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Climate change and internal displacement

Authors: Zanele Christine Fengu, Meron Eshetu Birhanu and Bernice Asante

“Internal Displacement and climate change are both highly complex phenomena. In the public debate we often hear about ‘climate-related displacement’ or even ‘climate refugees’, and very often this is done with a note of alert”.

The Global Classroom on Human Rights recently held its annual meeting, which was hosted by the Centre for Human Rights, University of Pretoria with Internal Displacement as its theme. The programme featured enlightening presentations from members across the world who reflected on legal and non-legal approaches to the matter. A key message which came from the engagement was the need to adopt a climate justice approach to climate change and how our legal frameworks could embody this principle.

Climate change is an injustice, which places a disproportionate burden on those who have contributed the least to the problem. The concept of climate justice, therefore, developed as a response to the injustice and inequalities experienced by the most vulnerable communities who are being harmed through a problem that is not of their making and seeks to secure global justice. In general, it aims to make climate-related actions consistent with international human rights agreements, principles and norms. In 1990 the Intergovernmental Panel on Climate Change (IPCC) revealed that one of the negative impacts of climate change is human mobility. The Internal Displacement Monitoring Centre (IDMC) further noted that at least 7 million people were internally displaced by disasters across 104 countries and territories as of 31 December 2020.

Although climate-induced displacement has a wide range of impacts, something which was interesting was the effect it had on the right to health, particularly, mental health. The Global Campus Caucasus team presenting on this topic made a case for how this type of displacement should not be thought of in isolation as it has very real consequences on the more apparent rights such as the right to shelter and nutrition, as well as something less obvious such as mental health.

The principle of climate justice requires states to adopt a human rights-based approach to address the plights of those who have been affected by climate-induced displacement, integrate human rights in existing climate policies and be guided by human rights considerations in all climate change-related actions, including prevention, mitigation, adaptation, finance and technology. From observations, a clear trend across various parts of the world is the reluctance to use the term ‘climate justice’ in law. Perhaps this is a result of the lack of understanding of the concept and how the climate – an environmental notion, could be thought of in terms of justice – a human rights notion. The two ideas are inseparable as evidenced by the human rights implications of climatic phenomena.

Africa stood out for having one of the most progressive regional frameworks on climate change. The Convention for the Protection and Assistance of Internally Displaced Person in Africa (Kampala Convention) is the first and the only legally binding regional instrument which extensively covers the issues of climate change as a driver of internal displacement, and mandates states to take measures to protect and assist IDPs displaced due to natural or human-made disasters, including climate change and addresses the role of multinational corporations. Apart from enhancing the protection of IDPs, the adoption of the Convention plays a vital role in encouraging states to develop IDPs laws and policies at the national level.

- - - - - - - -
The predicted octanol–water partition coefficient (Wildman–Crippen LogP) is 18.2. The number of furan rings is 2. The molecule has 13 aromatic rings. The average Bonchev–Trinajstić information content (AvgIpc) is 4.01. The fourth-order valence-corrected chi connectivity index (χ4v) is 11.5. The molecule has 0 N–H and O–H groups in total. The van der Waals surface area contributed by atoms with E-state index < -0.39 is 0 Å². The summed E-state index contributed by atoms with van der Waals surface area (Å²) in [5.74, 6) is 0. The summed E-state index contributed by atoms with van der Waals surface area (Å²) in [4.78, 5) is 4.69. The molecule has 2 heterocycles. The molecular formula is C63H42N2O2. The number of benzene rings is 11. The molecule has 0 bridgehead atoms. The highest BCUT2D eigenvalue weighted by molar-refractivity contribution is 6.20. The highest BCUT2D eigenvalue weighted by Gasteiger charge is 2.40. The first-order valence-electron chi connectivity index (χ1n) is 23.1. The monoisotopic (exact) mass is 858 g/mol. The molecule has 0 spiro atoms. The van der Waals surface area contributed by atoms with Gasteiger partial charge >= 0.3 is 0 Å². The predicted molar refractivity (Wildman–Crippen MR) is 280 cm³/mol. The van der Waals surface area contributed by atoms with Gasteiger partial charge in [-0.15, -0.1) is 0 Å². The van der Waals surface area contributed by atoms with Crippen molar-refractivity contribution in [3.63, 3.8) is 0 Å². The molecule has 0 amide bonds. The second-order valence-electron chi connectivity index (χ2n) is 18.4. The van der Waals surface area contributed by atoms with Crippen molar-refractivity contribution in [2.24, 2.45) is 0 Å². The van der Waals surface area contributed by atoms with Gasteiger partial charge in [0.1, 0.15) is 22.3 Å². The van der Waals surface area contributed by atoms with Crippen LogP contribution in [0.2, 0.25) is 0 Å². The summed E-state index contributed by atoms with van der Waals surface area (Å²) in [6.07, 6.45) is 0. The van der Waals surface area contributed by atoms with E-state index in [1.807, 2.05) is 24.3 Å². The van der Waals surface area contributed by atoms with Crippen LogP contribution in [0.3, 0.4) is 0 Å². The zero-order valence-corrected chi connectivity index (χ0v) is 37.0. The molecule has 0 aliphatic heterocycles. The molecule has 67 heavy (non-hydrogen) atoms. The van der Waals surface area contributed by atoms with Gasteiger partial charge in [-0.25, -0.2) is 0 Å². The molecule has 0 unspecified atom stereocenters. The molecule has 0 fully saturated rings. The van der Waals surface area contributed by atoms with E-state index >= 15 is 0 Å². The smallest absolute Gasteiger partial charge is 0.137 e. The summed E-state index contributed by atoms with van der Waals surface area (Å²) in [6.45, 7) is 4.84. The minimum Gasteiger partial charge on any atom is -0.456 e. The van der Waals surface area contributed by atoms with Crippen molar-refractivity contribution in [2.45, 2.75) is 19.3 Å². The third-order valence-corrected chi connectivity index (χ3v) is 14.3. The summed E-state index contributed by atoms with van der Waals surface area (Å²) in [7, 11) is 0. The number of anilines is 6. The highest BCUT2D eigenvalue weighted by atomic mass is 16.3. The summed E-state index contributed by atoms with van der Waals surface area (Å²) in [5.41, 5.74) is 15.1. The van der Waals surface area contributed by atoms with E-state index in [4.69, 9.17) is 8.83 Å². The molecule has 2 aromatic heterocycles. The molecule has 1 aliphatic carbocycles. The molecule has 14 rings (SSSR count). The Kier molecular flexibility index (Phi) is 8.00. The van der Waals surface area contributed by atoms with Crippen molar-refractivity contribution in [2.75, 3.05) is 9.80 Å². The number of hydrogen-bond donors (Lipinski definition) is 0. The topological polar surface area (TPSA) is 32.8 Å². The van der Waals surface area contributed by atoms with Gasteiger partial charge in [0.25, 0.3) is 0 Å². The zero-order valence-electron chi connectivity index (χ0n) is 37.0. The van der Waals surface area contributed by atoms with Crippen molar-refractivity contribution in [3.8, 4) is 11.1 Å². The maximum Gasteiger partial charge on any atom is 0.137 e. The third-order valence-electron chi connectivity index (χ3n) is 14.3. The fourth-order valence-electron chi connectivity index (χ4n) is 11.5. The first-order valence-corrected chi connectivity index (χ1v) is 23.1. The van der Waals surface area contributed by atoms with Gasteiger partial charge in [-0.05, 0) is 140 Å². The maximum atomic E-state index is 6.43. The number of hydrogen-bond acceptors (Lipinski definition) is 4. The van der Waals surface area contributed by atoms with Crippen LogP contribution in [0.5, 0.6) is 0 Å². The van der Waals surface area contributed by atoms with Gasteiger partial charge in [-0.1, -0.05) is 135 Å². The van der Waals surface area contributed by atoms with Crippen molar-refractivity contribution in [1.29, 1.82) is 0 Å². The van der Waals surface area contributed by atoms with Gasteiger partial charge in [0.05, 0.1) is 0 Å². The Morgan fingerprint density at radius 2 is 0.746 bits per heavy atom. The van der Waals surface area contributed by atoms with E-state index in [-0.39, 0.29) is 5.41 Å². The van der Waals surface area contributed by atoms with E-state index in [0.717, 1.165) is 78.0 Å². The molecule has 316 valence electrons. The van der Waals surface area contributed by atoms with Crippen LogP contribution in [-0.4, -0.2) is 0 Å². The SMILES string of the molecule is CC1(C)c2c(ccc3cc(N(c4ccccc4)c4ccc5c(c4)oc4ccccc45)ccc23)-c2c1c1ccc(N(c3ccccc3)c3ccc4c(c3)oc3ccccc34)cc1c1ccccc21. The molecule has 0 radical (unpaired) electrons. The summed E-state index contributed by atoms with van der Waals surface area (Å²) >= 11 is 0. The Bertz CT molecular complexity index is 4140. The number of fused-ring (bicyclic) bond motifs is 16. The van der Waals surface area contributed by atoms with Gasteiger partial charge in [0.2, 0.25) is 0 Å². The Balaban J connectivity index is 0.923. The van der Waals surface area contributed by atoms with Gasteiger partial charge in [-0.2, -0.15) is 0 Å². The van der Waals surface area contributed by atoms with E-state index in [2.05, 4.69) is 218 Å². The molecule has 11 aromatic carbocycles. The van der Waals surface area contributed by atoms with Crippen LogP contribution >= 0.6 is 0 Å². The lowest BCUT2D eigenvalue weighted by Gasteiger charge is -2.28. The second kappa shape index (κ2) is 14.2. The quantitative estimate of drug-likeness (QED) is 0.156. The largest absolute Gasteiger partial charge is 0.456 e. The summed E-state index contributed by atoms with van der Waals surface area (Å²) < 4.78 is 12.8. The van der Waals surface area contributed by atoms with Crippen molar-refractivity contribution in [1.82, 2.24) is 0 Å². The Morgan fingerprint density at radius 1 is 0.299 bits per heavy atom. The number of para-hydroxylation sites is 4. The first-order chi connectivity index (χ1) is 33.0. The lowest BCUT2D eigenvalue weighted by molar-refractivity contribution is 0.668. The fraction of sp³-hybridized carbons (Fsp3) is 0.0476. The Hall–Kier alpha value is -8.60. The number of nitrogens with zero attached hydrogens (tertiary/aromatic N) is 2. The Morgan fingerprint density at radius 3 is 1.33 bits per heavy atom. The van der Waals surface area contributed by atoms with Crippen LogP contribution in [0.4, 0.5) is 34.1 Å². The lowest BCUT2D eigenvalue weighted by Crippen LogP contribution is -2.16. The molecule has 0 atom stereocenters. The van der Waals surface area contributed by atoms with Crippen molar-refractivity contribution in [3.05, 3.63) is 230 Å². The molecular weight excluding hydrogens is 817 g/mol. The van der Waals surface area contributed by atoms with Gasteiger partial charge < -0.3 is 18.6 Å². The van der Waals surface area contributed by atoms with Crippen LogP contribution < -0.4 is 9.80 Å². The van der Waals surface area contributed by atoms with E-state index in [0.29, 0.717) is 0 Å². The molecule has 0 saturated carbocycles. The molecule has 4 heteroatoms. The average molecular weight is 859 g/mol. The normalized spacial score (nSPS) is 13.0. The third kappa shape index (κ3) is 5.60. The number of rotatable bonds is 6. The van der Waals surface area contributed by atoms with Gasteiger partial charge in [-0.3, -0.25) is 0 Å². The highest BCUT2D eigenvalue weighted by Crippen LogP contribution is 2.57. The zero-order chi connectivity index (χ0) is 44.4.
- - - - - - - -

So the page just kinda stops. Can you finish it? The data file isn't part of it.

Another trend observed was the referral to displacements as ‘relocations’. The implications of this are that there is underreporting in displacement statistics making the matter seem less prevalent than it actually is. There is a need for states to refrain from this practice so as to allow for accuracy and for the matter to be treated with the urgency it deserves.

The impacts of climate change have been found to cause migration and increase the likelihood of conflict. This link was highlighted using case studies from Asia and South Sudan. It is a common occurrence for conflict to arise when members of a community have been displaced. This leads to a rise in tribalism and internal political instability. A prime example of this is the health impacts that arise due to forced migration and internal displacement. Population displacement compromises the provisions and distributions of medical services to the immediate population, thus making tough diseases more difficult to handle and contain. Apart from the increased risk of disease spread, other non-climate factors such as; sexual and gender-based violence, human trafficking and violence are also results of internal displacement caused by climate change. The presentation, therefore, pointed out the need to understand migration and security as they are not simply linked phenomena, but an integral component of the same underlying process

It was clear from the presentations that the existence of legal measures alone would not suffice in abating the climate crisis. In addition to these, industry-specific best practices must be determined by all sectors including mining, energy, retail, etc. Stakeholders in these industries include states, multinational corporations, businesses, non-governmental organisations, civil society organisations and individuals. All stakeholders should endeavour to meaningfully and conscientiously participate in this initiative. Their participation should not be regarded as a matter of preference as it currently is, but rather as the default way of life. For instance, it cannot be that environmentally friendly shopping bags are still only offered as an alternative to single-use plastic bags. Commitments to lower emissions cannot be made as a mere courtesy gesture. Recycling and garbage organising must be practised from the household level to the industrial level. Environmental awareness and friendliness must become standard practice by all.